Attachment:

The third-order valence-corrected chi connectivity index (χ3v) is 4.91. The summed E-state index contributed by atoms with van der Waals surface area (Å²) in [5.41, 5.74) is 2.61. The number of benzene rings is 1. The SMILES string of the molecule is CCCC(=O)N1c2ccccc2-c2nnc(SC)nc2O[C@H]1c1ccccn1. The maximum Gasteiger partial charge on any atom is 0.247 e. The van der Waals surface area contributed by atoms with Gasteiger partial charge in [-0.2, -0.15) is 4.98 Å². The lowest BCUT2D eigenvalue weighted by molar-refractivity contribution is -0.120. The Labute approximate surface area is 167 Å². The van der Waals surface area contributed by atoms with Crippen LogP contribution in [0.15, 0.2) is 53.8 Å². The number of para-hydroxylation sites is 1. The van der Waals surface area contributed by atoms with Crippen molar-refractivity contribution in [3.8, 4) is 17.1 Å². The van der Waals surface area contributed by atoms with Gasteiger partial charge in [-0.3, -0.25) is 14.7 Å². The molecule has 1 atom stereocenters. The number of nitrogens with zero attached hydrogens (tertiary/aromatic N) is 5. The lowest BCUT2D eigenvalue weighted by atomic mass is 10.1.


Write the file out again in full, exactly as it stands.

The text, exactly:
The third-order valence-corrected chi connectivity index (χ3v) is 4.91. The summed E-state index contributed by atoms with van der Waals surface area (Å²) in [5.41, 5.74) is 2.61. The number of benzene rings is 1. The SMILES string of the molecule is CCCC(=O)N1c2ccccc2-c2nnc(SC)nc2O[C@H]1c1ccccn1. The maximum Gasteiger partial charge on any atom is 0.247 e. The van der Waals surface area contributed by atoms with Gasteiger partial charge in [-0.2, -0.15) is 4.98 Å². The lowest BCUT2D eigenvalue weighted by molar-refractivity contribution is -0.120. The Labute approximate surface area is 167 Å². The van der Waals surface area contributed by atoms with Crippen LogP contribution in [0.15, 0.2) is 53.8 Å². The number of para-hydroxylation sites is 1. The van der Waals surface area contributed by atoms with Crippen molar-refractivity contribution in [3.8, 4) is 17.1 Å². The van der Waals surface area contributed by atoms with Gasteiger partial charge in [-0.3, -0.25) is 14.7 Å². The molecule has 1 atom stereocenters. The number of nitrogens with zero attached hydrogens (tertiary/aromatic N) is 5. The lowest BCUT2D eigenvalue weighted by atomic mass is 10.1.